I couldn’t get out of the car fast enough, gobbling signs in all directions and ready to pounce. I could only remember a few times when I have felt like this. Could it have been at the door of David Jones for the post Christmas sales or when I won two tickets to the Elton John concert?

Our Mission was to find the actual site where Juliette Binoche had her chocolate shop in the film, ‘Chocolate’. We obsessively perused the narrow winding maze of streets and alleyways, piecing together size and location of buildings, slope of streets and shapes of windows.

I had remembered that the shop in the film had an arched window showcasing amazing chocolate statues and temples and other Easter treats, with a large door on its left, (the same door that Johnny Depp had offered to fix in the film.) Possibilities narrowed as the only arched window we could find was the one directly in front of us. We both looked at one another.

Peering through the window, the elaborate chocolate display had long since disappeared and thick dust had settled inside and out. The counter top where Juliette Binoche’s would offer customers their favourite type of chocolate was also gone and a single table and chair stood alone in a darkened room.

Time had passed since the filming. We noticed however, fine lettering across the window pane with the name ‘chocolate’ in a calligraphic scroll not unlike the name ‘Eternity’ I saw under the Harbour Bridge one New Years Eve evening. It wasn’t large or in lights but it was a clue.

I turned around to my dear friend The’re’se and there was a local woman behind her by this time. My hesitations about the shops authenticity completely disappeared as I caught her eye. She nodded and smiled to me approvingly. The locals knew the secret and we had found it. There was only one thing I could do. I walked over to the large wooden dusty old door and kissed it. Yes I kissed the door that Johnny Depp had stroked and breathed a long sigh of contentment…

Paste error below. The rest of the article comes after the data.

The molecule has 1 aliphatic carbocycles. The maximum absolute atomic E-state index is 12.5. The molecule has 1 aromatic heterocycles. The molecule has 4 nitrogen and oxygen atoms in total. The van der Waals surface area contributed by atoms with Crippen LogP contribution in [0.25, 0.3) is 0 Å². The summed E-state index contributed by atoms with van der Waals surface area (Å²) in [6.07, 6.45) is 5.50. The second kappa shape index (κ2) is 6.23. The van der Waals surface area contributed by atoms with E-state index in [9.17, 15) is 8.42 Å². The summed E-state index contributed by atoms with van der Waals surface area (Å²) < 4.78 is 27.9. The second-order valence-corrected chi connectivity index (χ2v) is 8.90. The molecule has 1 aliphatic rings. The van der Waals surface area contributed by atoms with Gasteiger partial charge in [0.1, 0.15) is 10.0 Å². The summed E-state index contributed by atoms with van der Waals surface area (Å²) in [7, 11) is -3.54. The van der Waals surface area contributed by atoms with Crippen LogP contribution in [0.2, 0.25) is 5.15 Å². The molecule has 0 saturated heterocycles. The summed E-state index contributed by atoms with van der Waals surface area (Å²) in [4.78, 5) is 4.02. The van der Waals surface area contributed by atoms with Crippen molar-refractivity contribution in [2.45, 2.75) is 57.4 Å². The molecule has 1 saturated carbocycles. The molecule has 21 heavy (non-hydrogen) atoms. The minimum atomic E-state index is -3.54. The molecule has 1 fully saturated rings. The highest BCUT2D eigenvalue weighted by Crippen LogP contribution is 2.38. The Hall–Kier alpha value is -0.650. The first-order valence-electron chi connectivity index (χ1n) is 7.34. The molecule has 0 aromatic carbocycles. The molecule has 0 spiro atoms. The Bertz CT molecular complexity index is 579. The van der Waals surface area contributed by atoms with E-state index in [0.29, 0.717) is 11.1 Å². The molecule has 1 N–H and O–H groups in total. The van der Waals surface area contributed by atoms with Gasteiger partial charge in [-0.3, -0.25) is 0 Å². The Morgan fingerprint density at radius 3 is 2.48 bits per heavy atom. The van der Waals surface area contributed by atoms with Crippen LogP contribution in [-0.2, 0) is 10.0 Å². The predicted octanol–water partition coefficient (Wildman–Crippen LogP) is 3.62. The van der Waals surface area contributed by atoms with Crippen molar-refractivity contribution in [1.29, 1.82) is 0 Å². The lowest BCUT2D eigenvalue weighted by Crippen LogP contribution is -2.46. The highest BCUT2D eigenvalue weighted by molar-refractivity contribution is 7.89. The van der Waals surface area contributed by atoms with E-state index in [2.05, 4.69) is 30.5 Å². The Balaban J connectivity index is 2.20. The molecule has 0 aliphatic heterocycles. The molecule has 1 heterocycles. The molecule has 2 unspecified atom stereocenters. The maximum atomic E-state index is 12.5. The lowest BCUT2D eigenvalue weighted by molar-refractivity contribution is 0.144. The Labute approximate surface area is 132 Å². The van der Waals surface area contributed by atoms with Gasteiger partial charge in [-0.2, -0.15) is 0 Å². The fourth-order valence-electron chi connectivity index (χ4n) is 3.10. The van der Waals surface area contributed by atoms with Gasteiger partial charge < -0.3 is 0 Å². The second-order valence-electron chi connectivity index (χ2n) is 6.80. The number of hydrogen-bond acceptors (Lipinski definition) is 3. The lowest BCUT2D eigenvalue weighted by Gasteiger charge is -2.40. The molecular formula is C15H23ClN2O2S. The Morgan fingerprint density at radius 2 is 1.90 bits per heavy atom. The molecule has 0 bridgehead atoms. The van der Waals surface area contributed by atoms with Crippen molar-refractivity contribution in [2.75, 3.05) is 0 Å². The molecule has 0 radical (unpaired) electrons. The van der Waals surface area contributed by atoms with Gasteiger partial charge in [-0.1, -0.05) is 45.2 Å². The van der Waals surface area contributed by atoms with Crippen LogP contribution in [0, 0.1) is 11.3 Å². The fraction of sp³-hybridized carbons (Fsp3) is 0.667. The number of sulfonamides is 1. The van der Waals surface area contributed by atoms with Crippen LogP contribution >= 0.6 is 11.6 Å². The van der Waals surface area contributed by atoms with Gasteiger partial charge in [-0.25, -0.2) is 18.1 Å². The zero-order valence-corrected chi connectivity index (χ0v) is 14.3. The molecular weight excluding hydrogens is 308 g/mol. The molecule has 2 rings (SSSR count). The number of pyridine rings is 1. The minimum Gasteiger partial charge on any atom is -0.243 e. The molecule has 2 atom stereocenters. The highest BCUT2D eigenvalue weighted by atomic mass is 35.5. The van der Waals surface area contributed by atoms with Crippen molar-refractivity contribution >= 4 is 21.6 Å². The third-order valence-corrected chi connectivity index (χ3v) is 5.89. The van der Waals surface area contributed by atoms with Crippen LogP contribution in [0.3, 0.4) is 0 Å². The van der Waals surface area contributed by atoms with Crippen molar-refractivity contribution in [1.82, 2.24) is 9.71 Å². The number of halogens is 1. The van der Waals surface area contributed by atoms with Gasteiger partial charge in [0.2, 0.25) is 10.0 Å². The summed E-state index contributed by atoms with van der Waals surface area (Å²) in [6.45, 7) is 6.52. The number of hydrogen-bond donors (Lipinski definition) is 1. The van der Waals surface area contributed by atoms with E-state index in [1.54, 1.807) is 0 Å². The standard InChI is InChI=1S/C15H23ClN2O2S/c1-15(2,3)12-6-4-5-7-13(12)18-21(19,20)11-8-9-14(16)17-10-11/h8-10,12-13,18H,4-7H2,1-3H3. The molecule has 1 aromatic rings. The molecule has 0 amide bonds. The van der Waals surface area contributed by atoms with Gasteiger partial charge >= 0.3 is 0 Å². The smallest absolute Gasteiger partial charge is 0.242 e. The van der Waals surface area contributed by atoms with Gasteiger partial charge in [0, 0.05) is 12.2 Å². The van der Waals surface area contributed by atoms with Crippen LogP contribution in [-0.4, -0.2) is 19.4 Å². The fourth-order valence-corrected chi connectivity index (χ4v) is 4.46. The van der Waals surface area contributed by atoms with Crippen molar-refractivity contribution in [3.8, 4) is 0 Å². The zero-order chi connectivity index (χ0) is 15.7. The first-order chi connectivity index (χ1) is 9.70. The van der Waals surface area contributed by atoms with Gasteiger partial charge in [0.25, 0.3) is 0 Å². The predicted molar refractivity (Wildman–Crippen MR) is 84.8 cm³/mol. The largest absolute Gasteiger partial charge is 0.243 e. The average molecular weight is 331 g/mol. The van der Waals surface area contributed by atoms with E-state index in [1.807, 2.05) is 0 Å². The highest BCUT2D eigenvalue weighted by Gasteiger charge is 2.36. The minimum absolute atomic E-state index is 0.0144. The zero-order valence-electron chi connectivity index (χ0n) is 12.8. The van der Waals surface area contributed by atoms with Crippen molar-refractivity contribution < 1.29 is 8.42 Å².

The search for chocolate can bring amazing results…

A chocolate obsession can take you anywhere. Blame any welcoming signs.

P.S I have to go to Melbourne again next week. Oh well…

Au Revoir,

Best Wishes, Therese Waddell

copyright@2010 Therese Waddell

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10 Responses to “Awaken to French Chocolate in the Search for Johnnie Depp.”

  1. Not much point in going to Belgium or France if the best chocolate is in Melbourne ….! but it sounds like the search for Johnny Depp is worth travelling the globe!

    • Hey Eugene, The best chocolate at Koko Black is Belgian but you’re right, one of the best things about travelling to France is not only their chocolate but the people who live there. Johnnie Depp’s a beautiful bonus! Therese x

  2. Just found your blog… I’m glad you got to spend a bit of time in Burgundy. Everyone comes to the Cote d’Or for a different reason, and this is no exception! 🙂

    It’s such a shame that you didn’t get to try les Semurettes! I am not the chocolate expert that you obviously are, but M. Coeur makes the best chocolates that I’ve ever had. The Semurettes themselves are unpretentious and wonderful. Whenever I go to Semur-en-Auxois, I always buy several gift boxes and bags to take home to friends, but only about half of them make it out my door; I keep the rest to tide me over until the next time I can get to Semur!